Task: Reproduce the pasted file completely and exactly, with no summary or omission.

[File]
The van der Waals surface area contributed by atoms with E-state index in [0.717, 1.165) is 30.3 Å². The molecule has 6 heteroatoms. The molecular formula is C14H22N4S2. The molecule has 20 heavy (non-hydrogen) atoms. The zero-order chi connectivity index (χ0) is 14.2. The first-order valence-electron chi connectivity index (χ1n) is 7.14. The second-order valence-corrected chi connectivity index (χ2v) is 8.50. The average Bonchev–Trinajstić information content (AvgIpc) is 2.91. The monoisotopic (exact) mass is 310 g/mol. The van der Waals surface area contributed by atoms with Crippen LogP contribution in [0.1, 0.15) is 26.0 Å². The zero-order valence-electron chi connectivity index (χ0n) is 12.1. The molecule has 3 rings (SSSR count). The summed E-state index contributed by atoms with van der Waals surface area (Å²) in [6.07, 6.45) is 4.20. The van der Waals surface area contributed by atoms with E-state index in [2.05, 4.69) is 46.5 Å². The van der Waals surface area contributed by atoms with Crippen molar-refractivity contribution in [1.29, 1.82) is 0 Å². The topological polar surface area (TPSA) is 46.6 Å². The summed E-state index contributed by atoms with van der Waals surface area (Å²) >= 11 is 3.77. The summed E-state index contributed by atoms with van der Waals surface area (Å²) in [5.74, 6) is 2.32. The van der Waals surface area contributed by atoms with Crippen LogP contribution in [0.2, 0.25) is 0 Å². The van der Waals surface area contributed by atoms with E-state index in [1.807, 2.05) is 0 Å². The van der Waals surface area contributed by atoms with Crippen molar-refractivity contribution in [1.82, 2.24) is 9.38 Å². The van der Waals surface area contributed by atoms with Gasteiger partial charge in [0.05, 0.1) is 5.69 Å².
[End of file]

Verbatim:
The van der Waals surface area contributed by atoms with E-state index in [0.717, 1.165) is 30.3 Å². The molecule has 6 heteroatoms. The molecular formula is C14H22N4S2. The molecule has 20 heavy (non-hydrogen) atoms. The zero-order chi connectivity index (χ0) is 14.2. The first-order valence-electron chi connectivity index (χ1n) is 7.14. The second-order valence-corrected chi connectivity index (χ2v) is 8.50. The average Bonchev–Trinajstić information content (AvgIpc) is 2.91. The monoisotopic (exact) mass is 310 g/mol. The van der Waals surface area contributed by atoms with Crippen LogP contribution in [0.1, 0.15) is 26.0 Å². The zero-order valence-electron chi connectivity index (χ0n) is 12.1. The molecule has 3 rings (SSSR count). The summed E-state index contributed by atoms with van der Waals surface area (Å²) in [6.07, 6.45) is 4.20. The van der Waals surface area contributed by atoms with E-state index in [2.05, 4.69) is 46.5 Å². The van der Waals surface area contributed by atoms with Crippen molar-refractivity contribution in [1.29, 1.82) is 0 Å². The topological polar surface area (TPSA) is 46.6 Å². The summed E-state index contributed by atoms with van der Waals surface area (Å²) >= 11 is 3.77. The summed E-state index contributed by atoms with van der Waals surface area (Å²) in [5.74, 6) is 2.32. The van der Waals surface area contributed by atoms with Crippen LogP contribution in [0.2, 0.25) is 0 Å². The van der Waals surface area contributed by atoms with E-state index in [1.807, 2.05) is 0 Å². The van der Waals surface area contributed by atoms with Crippen molar-refractivity contribution in [1.82, 2.24) is 9.38 Å². The van der Waals surface area contributed by atoms with Gasteiger partial charge in [0.05, 0.1) is 5.69 Å².